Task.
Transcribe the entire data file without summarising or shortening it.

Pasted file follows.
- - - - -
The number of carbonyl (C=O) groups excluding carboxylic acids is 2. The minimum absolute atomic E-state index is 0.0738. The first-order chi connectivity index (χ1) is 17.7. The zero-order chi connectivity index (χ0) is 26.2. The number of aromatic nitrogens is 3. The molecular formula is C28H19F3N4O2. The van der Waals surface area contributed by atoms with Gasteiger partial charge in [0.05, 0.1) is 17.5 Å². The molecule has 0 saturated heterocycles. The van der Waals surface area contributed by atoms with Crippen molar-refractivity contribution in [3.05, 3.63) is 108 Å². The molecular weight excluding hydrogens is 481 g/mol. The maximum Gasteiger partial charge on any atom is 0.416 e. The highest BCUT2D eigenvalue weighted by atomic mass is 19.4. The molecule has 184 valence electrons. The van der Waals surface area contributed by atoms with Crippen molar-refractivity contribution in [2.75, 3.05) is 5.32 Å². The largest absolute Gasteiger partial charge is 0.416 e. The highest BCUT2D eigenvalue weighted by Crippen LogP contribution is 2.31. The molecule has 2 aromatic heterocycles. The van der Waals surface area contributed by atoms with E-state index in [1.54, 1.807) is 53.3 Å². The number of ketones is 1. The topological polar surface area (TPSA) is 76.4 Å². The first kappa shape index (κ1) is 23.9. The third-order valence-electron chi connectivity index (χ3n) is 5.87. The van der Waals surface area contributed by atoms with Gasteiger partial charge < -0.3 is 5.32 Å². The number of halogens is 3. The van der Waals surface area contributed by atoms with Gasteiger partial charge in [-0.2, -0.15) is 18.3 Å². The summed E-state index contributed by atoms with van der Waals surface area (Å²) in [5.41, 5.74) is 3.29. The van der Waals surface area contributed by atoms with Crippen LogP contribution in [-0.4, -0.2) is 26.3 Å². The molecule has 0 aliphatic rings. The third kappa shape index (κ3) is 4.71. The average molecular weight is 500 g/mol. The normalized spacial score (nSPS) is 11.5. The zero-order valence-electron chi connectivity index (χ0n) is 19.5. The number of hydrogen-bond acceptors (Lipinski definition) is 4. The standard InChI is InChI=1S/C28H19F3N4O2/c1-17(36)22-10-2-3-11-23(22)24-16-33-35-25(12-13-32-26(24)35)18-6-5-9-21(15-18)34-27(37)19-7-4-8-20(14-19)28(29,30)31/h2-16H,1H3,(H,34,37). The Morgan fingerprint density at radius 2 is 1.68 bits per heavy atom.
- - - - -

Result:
The number of carbonyl (C=O) groups excluding carboxylic acids is 2. The minimum absolute atomic E-state index is 0.0738. The first-order chi connectivity index (χ1) is 17.7. The zero-order chi connectivity index (χ0) is 26.2. The number of aromatic nitrogens is 3. The molecular formula is C28H19F3N4O2. The van der Waals surface area contributed by atoms with Gasteiger partial charge in [0.05, 0.1) is 17.5 Å². The molecule has 0 saturated heterocycles. The van der Waals surface area contributed by atoms with Crippen molar-refractivity contribution in [3.05, 3.63) is 108 Å². The molecular weight excluding hydrogens is 481 g/mol. The maximum Gasteiger partial charge on any atom is 0.416 e. The highest BCUT2D eigenvalue weighted by atomic mass is 19.4. The molecule has 184 valence electrons. The van der Waals surface area contributed by atoms with Crippen molar-refractivity contribution in [2.75, 3.05) is 5.32 Å². The largest absolute Gasteiger partial charge is 0.416 e. The highest BCUT2D eigenvalue weighted by Crippen LogP contribution is 2.31. The molecule has 2 aromatic heterocycles. The van der Waals surface area contributed by atoms with E-state index in [1.54, 1.807) is 53.3 Å². The number of ketones is 1. The topological polar surface area (TPSA) is 76.4 Å². The first kappa shape index (κ1) is 23.9. The third-order valence-electron chi connectivity index (χ3n) is 5.87. The van der Waals surface area contributed by atoms with Gasteiger partial charge < -0.3 is 5.32 Å². The number of halogens is 3. The van der Waals surface area contributed by atoms with Gasteiger partial charge in [-0.2, -0.15) is 18.3 Å². The summed E-state index contributed by atoms with van der Waals surface area (Å²) in [5.41, 5.74) is 3.29. The van der Waals surface area contributed by atoms with Crippen LogP contribution in [-0.4, -0.2) is 26.3 Å². The molecule has 0 aliphatic rings. The third kappa shape index (κ3) is 4.71. The average molecular weight is 500 g/mol. The normalized spacial score (nSPS) is 11.5. The zero-order valence-electron chi connectivity index (χ0n) is 19.5. The number of hydrogen-bond acceptors (Lipinski definition) is 4. The standard InChI is InChI=1S/C28H19F3N4O2/c1-17(36)22-10-2-3-11-23(22)24-16-33-35-25(12-13-32-26(24)35)18-6-5-9-21(15-18)34-27(37)19-7-4-8-20(14-19)28(29,30)31/h2-16H,1H3,(H,34,37). The Morgan fingerprint density at radius 2 is 1.68 bits per heavy atom.